Category One: The Vast Majority of Humankind
For this swath of people, the percentage of their movie that includes you is 0%.
You don’t get a part. You never show up in their script. So, don’t worry about them or what they think.
Category Two: The People You Interact with or Have Had an Effect On
The number of people in this category changes. (Depending on who you are and how far your influence reaches.) However, even if you’ve had an effect on a lot of people, the percentage of their movie that includes you is still very small.
Yes, you show up in the script. But the part you play is, at most, a bit part.
This category of people is where most of your customers come from.
That being the case, if you only have a bit part in their movie, how will you interact with them? Who will be the “star” in your advertising?
If you want success, it won’t be about you. Instead, you’ll make it about them; the star of their movie.
Category Three: Close Friends and Family
We could call this the main cast. You have more than a small role in their movie.
But guess what? You’re still not the star of their show. You’re a supporting actor.
When it comes to your success in business, this category of people is important. They’re your main support and cheerleaders. So, treat them like the stars they are.
As an entrepreneur or small business owner, your company plays a large role in your movie. In fact, it’s a principal piece of the plot. But for your customers? Bit part.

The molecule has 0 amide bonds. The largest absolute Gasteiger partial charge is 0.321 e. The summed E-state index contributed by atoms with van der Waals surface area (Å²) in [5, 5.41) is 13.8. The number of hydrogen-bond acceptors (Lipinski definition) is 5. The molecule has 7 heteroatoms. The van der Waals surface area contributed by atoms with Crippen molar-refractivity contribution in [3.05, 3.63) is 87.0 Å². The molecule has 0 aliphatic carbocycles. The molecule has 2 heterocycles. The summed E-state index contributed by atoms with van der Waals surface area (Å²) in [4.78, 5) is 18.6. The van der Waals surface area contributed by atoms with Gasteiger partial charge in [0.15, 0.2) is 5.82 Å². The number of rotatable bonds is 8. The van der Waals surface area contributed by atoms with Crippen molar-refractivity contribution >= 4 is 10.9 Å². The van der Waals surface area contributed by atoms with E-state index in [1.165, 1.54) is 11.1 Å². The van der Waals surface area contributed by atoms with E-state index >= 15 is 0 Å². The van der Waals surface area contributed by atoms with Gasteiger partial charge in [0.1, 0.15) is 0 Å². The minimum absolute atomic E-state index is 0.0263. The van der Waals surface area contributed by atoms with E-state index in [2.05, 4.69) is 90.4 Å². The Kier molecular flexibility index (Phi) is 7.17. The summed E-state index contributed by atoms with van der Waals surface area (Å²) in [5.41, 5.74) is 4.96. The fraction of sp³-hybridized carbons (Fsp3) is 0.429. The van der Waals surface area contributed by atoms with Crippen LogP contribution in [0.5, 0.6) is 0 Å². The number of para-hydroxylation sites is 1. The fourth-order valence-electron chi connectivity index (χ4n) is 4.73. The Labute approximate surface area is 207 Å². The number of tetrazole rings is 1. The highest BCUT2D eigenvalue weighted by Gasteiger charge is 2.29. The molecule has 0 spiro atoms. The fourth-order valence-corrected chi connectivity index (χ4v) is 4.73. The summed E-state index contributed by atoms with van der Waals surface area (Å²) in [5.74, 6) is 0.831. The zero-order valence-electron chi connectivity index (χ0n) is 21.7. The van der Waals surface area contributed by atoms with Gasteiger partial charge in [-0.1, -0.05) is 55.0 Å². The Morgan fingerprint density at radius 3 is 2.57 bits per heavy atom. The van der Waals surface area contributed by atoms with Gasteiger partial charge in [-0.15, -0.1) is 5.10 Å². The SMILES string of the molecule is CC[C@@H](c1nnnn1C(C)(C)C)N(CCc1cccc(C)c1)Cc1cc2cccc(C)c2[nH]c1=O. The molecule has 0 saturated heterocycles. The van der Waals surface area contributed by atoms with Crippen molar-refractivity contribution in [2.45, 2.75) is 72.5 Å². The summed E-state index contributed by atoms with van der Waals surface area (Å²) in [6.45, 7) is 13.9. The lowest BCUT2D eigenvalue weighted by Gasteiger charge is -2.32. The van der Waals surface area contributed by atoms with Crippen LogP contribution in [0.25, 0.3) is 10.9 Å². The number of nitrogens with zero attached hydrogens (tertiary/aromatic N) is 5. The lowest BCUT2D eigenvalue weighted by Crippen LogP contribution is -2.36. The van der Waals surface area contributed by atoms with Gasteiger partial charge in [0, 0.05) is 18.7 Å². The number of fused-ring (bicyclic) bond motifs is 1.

Never forget that.
Make them the star of the show and they’ll make you a lot of money.
– Zac Smith, VC

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11 Nuggets from People Smarter Than Me

I get to hang around a lot of smart business people.
Whenever I hear one of these people say something insightful, I write it down.
I’ve amassed a collection of these wise crumbs and leavings.
As a 2022 look back, here are eleven things from my storeroom. I present them to you in no particular order.
·      To write recruitment ads, have an eye-catching title. Then make it about how you’re going to feel about working for the company, and not about the company itself.
·      You can’t implement a plan without having a plan.
·      Relevance and Repetition are the two ingredients for involuntary automatic recall. The formula is Relevance X Repetition = Recall.
·      In radio, reach without repetition is worthless. Always buy repetition first and add reach as you can afford it.
·      Once you’ve got momentum, don’t give up the momentum. If you’re going to add a radio station, add it. Don’t drop one to add another one. So, once you have a station that you’re advertising on, if you ever believed in it, keep believing in it.
·      When presenting new ideas to Sensing Types, present your idea Historically and Incrementally.
·      Are you still and/or have you yet? This question style warrants a response. Getting them to respond to your email increases your email deliverability.
·      Market size has a dramatic effect on the strategy your business uses in the present and near future. Think of market size as a roadmap that you can reference to get to your destination.
·      Every inexperienced marketing consultant wants to point out what the business is doing wrong. It’s glaringly obvious. A wise consultant enters looking for what they’re doing right and then praises them for what they actually do well; and builds an ad campaign on that.
·      When dealing with consumer goods, 80% of your customers are female. Even if the end user is male, it’s the females who find you and point your product to the end user.
·      Three questions that every website needs to answer: Who’s on the site? What do you want them to do? And what do they need to know in order to do that thing that you want them to do?
Thanks for making this year better than it would have been without you.
– Zac Smith, VC